And therefore to speake of watches
Watches in the
night com
and shewes
in the nightes: First I reade that in the yeare of Christ, 1253.
watches in Cities and Borough towns were commanded by king
Henry the thirde
, for the better obseruing of peace and quietnesse
amongst his people: And farther by the aduice of them of Sauoy:
hee ordayned that if any man chanced to bee robbed, or by any
meanes damnified, by any theefe or robber, hee to whome the
charge of keeping that country, Citie or Borough chifely apper
tained where the robbery was don, should competently restore the
losse: And this was after the vse of Sauoy, but yet thought more
harde to bee obserued, here, then in those partes: and therefore lea
uing those laborious watches, I will speake of our pleasures and
pastimes in watching by night. In the monethes of Iune, and Iu
ly, on the Uigiles or Festiuall daies, and on the same Festiuall
daies in the eueninges, after the Sunne
Bonefiers and
banqueting in
the streetes.
setting, there were vsually
made Bonefiers in the streetes, euery man bestowing wood or
labour towardes them: the welthier sorte also before their dores
neare to the saide Bonefires would, set out tables on the Uigiles
furnished with sweete breade, and good drinke, and on the Fe
stiuall daies with meates and drinkes plentifully, whereunto they
woulde inuite their neighboures and Passengers also to sit, and be
merry with them in greate familiarity, praising God for his be
nefites bestowed on them: These were called Bonefires aswell of
good amity amongst neighbours that being before at contro
uersie, (were there by the labour of others) reconciled, and made
of bitter enemies, louing frendes: as also for the vertue that a

Of watches in London.
greate fire hath to purge
Watches at
the infection of the aire. On the vigils
of S. Iohn Baptist, and of S. Peter, and Paul the Apostles, besides
the standing watches all in bright harnesse in euery warde, and
streete of this Citie, there was also a marching watch, that passed
through the principall streetes thereof, to wit from the little Con
duite by Paules gate
through west Cheape, by the Stocks, throgh
Cornhill, by Leaden hall to Aldegate, then backe downe Fen
, by Grasse church, aboute Grasse church Con
, and vp Grasse church streete into Cornhill, and through
it into west Cheape, againe, and so broke vp, the whole way or
dered for this marching watch, extended to 3200. Taylors yards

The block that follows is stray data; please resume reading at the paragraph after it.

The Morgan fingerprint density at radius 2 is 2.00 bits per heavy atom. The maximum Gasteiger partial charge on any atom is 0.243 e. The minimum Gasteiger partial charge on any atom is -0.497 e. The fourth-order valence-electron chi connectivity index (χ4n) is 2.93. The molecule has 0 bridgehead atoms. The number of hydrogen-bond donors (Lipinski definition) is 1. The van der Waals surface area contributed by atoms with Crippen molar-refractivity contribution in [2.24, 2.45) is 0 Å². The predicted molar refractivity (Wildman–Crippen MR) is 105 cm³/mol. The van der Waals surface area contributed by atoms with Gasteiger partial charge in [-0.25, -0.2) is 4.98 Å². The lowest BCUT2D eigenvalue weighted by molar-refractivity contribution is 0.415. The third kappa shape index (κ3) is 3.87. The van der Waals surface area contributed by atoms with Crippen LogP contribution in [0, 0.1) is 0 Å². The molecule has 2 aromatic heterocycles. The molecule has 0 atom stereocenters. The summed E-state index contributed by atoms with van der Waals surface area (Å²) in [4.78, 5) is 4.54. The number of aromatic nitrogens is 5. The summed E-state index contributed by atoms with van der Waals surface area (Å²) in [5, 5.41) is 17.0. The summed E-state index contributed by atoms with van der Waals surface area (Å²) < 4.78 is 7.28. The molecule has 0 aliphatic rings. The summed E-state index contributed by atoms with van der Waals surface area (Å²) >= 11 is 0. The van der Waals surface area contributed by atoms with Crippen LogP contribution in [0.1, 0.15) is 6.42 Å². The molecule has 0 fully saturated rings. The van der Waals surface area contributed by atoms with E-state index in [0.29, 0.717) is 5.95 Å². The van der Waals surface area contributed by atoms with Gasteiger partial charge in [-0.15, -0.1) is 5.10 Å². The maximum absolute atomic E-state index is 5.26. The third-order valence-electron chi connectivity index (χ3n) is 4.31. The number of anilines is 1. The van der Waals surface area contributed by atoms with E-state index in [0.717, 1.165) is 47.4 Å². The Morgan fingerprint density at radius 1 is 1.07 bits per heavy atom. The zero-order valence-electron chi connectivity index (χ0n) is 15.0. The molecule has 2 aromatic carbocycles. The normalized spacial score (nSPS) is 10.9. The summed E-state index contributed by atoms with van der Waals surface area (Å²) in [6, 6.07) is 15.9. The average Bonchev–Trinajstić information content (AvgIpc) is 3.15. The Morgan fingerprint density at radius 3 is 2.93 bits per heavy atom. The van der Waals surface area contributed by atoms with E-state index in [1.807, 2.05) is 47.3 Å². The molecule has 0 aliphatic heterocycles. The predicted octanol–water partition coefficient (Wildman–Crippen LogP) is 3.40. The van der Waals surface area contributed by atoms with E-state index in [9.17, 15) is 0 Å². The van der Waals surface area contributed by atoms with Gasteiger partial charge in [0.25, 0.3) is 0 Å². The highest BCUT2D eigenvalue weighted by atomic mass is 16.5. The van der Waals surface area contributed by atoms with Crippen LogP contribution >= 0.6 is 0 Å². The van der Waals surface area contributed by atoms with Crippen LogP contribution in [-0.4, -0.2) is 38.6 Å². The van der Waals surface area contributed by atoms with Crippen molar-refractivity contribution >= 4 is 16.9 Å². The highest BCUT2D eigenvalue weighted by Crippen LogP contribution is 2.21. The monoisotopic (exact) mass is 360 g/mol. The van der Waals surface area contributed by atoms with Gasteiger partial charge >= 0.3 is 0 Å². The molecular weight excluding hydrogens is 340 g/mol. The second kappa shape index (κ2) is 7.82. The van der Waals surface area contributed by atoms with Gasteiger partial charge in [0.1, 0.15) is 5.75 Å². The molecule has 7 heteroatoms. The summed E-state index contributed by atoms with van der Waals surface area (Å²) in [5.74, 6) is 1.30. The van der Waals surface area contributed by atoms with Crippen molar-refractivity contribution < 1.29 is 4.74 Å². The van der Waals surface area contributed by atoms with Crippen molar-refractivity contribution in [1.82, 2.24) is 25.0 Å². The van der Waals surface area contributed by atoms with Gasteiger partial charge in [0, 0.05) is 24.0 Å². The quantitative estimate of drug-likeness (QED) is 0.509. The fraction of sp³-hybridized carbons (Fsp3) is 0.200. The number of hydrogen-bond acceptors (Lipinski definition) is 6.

of assize, for the furniture whereof with lightes there were appoin
ted 700. Cressetes, 500. of them being founde by the Compani
es, the other 200. by the Chamber of London: besides the which
lights euery Constable in London) in number more then 240.
had his Cresset: the charge of euery Cresset was in light two shil
linges foure pence, and euery Cresset had two men, one to beare or
hold it, an other to beare a bag with light, and to serue it, so that the
poore men perteyning to the Cressets, taking wages, besides that
euery one had a strawne hat, with a badge painted, and his break
fast amounted in number to almost 2000. The marching watch
conteyned in number aboute 2000. men, parte of them being olde
souldiers, of skill to bee captaines, Lieutenantes, Sergeantes,
Corporals, &c. Wiflers, Drommers, and Fifes, Standard and
Ensigne bearers, Sworde players, Trompiters on Horsebacke,
Demilaunces on greate horses, Gunners with hand Guns, or
halfe hakes Archers in coates of white sustian signed on the brest
and backe with the armes of the citie, their bowes bent in their
handes, with sheafes of arrowes by their sides, Pike men in bright
corslets, Burganets, &c. Holbarders, like the Bilmen, in Almaine
Riuetes, and Aperns of Mayle in greate number, there were
also diuers Pageantes, Morris dancers, Constables the one halfe
(which was 120. on S. Iohns Eue,1 the other halfe on S. Peters
2 in bright harnesse some ouergilte, and euery one a Iornet of
Scarlet thereupon, and his hench man following him, his min
strels before him, and his cresset light passing by him, the Wayts
of the citie, the Mayors Officers, for his guarde before him, all

Of watches in London.
in a Liuery of wolsted or Say Iacquetes party coloured, the
Mayor him selfe well mounted on horsebacke, the Sword bearer
before him in fayre Armour well mounted also, the Mayors foot
men, and the like Torch bearers aboute him, Hench men twaine,
vpon great stirring horses following him. The Shiriffes watches
came one after the other in like order, but not so large in number
as the Mayors: for where the Mayor had besides his Giant thrée
Pageantes, each of the Shiriffes had besides their Giantes but
two Pageants, ech their Morris Dance, and one hench man, their
Officers in Iacquetes of wolsted, or Say, party coloured, diffe
ring from the Mayors and each from other, but hauing harnised
men a greate many, &c.
This Midsommer watch was thus accustomed yearely,